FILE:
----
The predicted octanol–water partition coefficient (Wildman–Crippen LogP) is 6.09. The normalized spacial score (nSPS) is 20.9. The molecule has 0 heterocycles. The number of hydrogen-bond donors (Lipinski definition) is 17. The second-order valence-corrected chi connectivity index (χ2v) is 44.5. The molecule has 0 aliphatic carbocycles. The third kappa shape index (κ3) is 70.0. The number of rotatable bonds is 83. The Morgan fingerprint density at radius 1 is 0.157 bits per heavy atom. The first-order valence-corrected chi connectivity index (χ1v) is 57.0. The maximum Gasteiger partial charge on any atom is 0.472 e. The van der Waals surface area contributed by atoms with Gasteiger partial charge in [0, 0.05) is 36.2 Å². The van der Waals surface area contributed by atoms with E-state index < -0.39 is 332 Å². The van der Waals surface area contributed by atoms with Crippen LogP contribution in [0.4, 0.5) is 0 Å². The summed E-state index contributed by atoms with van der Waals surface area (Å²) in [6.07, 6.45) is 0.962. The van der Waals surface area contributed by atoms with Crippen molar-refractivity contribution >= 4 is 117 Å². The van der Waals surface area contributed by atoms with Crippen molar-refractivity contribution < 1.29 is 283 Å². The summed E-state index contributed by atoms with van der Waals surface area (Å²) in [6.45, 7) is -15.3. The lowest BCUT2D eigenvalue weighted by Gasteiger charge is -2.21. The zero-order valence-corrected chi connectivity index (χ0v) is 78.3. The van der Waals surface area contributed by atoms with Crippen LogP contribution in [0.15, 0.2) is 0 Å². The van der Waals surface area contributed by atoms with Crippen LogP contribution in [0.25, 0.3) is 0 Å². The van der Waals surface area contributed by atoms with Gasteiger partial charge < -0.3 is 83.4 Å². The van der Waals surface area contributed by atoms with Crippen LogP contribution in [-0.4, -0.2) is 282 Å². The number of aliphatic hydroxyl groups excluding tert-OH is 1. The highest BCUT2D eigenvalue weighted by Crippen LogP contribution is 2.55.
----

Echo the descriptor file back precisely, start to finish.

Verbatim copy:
The predicted octanol–water partition coefficient (Wildman–Crippen LogP) is 6.09. The normalized spacial score (nSPS) is 20.9. The molecule has 0 heterocycles. The number of hydrogen-bond donors (Lipinski definition) is 17. The second-order valence-corrected chi connectivity index (χ2v) is 44.5. The molecule has 0 aliphatic carbocycles. The third kappa shape index (κ3) is 70.0. The number of rotatable bonds is 83. The Morgan fingerprint density at radius 1 is 0.157 bits per heavy atom. The first-order valence-corrected chi connectivity index (χ1v) is 57.0. The maximum Gasteiger partial charge on any atom is 0.472 e. The van der Waals surface area contributed by atoms with Gasteiger partial charge in [0, 0.05) is 36.2 Å². The van der Waals surface area contributed by atoms with E-state index < -0.39 is 332 Å². The van der Waals surface area contributed by atoms with Crippen LogP contribution in [0.4, 0.5) is 0 Å². The summed E-state index contributed by atoms with van der Waals surface area (Å²) in [6.07, 6.45) is 0.962. The van der Waals surface area contributed by atoms with Crippen molar-refractivity contribution >= 4 is 117 Å². The van der Waals surface area contributed by atoms with Crippen molar-refractivity contribution < 1.29 is 283 Å². The summed E-state index contributed by atoms with van der Waals surface area (Å²) in [6.45, 7) is -15.3. The lowest BCUT2D eigenvalue weighted by Gasteiger charge is -2.21. The zero-order valence-corrected chi connectivity index (χ0v) is 78.3. The van der Waals surface area contributed by atoms with Crippen LogP contribution in [0.15, 0.2) is 0 Å². The van der Waals surface area contributed by atoms with Crippen LogP contribution in [0.25, 0.3) is 0 Å². The van der Waals surface area contributed by atoms with Gasteiger partial charge < -0.3 is 83.4 Å². The van der Waals surface area contributed by atoms with Crippen LogP contribution in [-0.4, -0.2) is 282 Å². The number of aliphatic hydroxyl groups excluding tert-OH is 1. The highest BCUT2D eigenvalue weighted by Crippen LogP contribution is 2.55.